British boxer Vernon Vanriel’s descent from sporting highs in the 70s and 80s to being left homeless in Jamaica by UK Immigration’s “hostile environment” in the 2000s is a harsh and compelling story. It’s rigorously explored to the point of ponderousness in this play co-written by Vanriel and Dougie Blaxland and studded with reggae and pop numbers.
The three-strong cast performed heroically despite illness in the preview I saw on Monday. But the stylistic flourishes of Anastasia Osei-Kuffour’s production – staged, naturally, in a boxing ring with the surrounding audience encouraged to hoot and cheer - frequently impede rather than illuminate the action.
Vanriel, raised in Tottenham from the age of six, rose to become the no 2 lightweight fighter in the UK and no 14 in Europe, his dancing style and pioneering adoption of showy robes and entrance music earning him the soubriquet “The Entertainer”. But he was prevented from becoming champion by the cartel that controlled boxing, after speaking out about racism in the sport.
Or so this show suggests. It paints Vanriel initially as a folk hero, devoted to his sister and girlfriend and generous to his fans, although it doesn’t sugar-coat him. Shut out of contests, sectioned for bipolar disorder and then zonked on crack, he lost everything. Including his leave to remain in Britain after he overstayed on a visit to Jamaica to see a son accidentally conceived on a previous visit.
During 13 years of effective statelessness he slept rough in a church and a chicken coop, was unable to access the heart medicine he needed, and escaped murder by Jamaican cops. As an illustration of the Orwellian callousness of previous (and current) UK governments it’s timely and shocking. However, there’s a mawkish relentlessness to the way each new degradation that the martyred and tear-stained Vanriel faces is worked through. I guess it can’t be easy to suggest edits when the subject of your play is also the co-writer and can deliver a mean uppercut.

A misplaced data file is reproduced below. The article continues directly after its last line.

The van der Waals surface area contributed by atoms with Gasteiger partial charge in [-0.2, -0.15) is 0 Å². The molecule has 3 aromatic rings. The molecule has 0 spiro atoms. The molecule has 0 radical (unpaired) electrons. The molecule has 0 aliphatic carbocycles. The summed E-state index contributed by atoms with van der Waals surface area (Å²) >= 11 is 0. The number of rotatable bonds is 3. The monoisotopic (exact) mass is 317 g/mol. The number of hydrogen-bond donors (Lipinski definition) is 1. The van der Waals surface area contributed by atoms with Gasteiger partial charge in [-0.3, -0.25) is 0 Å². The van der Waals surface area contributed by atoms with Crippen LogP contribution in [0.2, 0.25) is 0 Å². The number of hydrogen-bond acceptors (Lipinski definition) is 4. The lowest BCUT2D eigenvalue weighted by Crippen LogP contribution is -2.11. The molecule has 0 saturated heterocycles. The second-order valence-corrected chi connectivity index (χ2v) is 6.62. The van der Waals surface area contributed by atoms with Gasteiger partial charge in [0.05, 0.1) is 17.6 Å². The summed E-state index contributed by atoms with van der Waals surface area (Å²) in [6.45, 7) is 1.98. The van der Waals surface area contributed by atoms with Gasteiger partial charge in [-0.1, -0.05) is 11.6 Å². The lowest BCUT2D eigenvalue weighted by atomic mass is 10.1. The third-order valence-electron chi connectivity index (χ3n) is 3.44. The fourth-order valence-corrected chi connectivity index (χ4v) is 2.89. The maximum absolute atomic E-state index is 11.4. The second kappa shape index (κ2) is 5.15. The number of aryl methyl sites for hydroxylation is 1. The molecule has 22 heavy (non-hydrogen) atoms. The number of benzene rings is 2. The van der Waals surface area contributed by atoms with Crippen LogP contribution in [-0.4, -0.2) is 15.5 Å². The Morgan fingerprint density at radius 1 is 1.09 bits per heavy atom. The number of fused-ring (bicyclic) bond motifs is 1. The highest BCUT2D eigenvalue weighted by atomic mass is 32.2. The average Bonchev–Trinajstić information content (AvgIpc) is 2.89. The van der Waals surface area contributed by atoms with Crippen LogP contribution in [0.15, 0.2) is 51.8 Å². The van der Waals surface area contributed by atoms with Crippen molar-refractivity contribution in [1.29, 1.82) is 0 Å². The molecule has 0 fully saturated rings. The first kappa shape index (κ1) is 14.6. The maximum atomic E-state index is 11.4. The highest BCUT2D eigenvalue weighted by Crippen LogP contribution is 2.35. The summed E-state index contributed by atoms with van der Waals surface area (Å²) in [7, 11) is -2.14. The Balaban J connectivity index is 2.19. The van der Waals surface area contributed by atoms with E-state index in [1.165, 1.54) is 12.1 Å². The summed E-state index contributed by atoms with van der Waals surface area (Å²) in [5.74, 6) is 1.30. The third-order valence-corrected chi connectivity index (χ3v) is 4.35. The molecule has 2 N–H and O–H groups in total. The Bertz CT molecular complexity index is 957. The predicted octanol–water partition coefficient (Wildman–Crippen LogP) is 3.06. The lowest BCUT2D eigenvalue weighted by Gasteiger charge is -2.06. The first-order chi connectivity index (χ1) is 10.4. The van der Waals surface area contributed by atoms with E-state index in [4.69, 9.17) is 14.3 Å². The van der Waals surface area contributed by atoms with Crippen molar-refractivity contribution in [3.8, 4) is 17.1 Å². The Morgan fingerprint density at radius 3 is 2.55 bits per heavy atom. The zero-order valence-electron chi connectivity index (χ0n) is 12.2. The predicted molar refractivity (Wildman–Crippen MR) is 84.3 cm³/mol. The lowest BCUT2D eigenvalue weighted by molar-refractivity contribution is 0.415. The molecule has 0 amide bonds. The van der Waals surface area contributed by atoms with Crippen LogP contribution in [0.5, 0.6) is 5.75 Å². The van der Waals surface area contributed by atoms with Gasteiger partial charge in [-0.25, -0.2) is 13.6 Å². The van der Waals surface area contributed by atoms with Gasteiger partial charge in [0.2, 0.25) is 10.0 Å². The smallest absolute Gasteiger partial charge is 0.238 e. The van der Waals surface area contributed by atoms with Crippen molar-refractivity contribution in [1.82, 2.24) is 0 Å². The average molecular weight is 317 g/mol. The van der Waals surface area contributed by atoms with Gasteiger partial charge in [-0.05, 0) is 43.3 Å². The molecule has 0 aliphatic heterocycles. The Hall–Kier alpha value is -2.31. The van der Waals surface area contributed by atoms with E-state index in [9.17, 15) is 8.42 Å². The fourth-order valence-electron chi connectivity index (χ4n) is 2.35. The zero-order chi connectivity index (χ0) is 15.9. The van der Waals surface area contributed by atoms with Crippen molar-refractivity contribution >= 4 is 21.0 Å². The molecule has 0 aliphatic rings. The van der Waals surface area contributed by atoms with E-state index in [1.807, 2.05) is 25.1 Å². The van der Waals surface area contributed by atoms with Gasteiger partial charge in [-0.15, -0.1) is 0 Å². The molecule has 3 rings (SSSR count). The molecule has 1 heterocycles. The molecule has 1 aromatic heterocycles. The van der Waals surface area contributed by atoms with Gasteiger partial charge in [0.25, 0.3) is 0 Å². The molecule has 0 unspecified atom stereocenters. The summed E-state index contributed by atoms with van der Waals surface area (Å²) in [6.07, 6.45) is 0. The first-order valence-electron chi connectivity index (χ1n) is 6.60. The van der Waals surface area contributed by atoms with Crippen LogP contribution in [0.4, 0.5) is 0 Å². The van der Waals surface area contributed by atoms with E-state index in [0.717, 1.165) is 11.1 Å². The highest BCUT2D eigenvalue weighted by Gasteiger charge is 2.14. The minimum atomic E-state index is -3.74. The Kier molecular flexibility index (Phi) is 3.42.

Lolloping internal rhymes in the script echo Vanriel’s nimbleness in the ring and on the dancefloor and the songs are well sung although they are clumsily shoehorned into the text and add little. Mensah Bediako is fit enough to suggest the young fighter, mature enough to convince as the broken-down 2022 version, and he is well supported by Ashley D Gayle and the impressively chameleonic Amber James.
But the supporting characters they play are caricatures: malevolently wicked and racist promoters, blokey trainers, eye-rolling girlfriends, clucking relatives. Worse is the clumsy underlining in Osei-Kuffour’s production. Zahra Mansouri’s set splits into spinning quarters, a metaphor for precariousness, but it quite literally gets in the cast’s way. Vanriel’s mental instability is flagged by what sounds like boiling lava, each new psychological blow by an echoing bass note from the sound desk. Above all, it lacks pace. This remains a story worth telling and hearing, but as a piece of theatre it’s no knockout.
Park Theatre, to 4 Feb; parktheatre.co.uk